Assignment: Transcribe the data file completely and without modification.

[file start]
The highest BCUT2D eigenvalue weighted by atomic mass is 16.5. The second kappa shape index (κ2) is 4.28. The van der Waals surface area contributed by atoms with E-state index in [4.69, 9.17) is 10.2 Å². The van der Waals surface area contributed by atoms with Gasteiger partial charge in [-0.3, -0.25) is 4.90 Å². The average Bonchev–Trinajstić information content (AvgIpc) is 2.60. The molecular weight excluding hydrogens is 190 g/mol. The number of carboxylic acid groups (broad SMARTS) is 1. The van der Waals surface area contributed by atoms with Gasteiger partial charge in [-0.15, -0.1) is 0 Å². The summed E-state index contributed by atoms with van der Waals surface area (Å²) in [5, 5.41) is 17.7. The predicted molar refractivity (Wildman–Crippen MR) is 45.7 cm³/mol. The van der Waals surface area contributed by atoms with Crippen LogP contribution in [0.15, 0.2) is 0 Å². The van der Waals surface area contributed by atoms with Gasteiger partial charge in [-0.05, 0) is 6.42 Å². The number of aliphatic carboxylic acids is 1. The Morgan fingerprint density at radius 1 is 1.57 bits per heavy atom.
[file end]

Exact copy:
The highest BCUT2D eigenvalue weighted by atomic mass is 16.5. The second kappa shape index (κ2) is 4.28. The van der Waals surface area contributed by atoms with E-state index in [4.69, 9.17) is 10.2 Å². The van der Waals surface area contributed by atoms with Gasteiger partial charge in [-0.3, -0.25) is 4.90 Å². The average Bonchev–Trinajstić information content (AvgIpc) is 2.60. The molecular weight excluding hydrogens is 190 g/mol. The number of carboxylic acid groups (broad SMARTS) is 1. The van der Waals surface area contributed by atoms with Gasteiger partial charge in [-0.15, -0.1) is 0 Å². The summed E-state index contributed by atoms with van der Waals surface area (Å²) in [5, 5.41) is 17.7. The predicted molar refractivity (Wildman–Crippen MR) is 45.7 cm³/mol. The van der Waals surface area contributed by atoms with Crippen LogP contribution in [0.15, 0.2) is 0 Å². The van der Waals surface area contributed by atoms with Gasteiger partial charge in [-0.05, 0) is 6.42 Å². The number of aliphatic carboxylic acids is 1. The Morgan fingerprint density at radius 1 is 1.57 bits per heavy atom.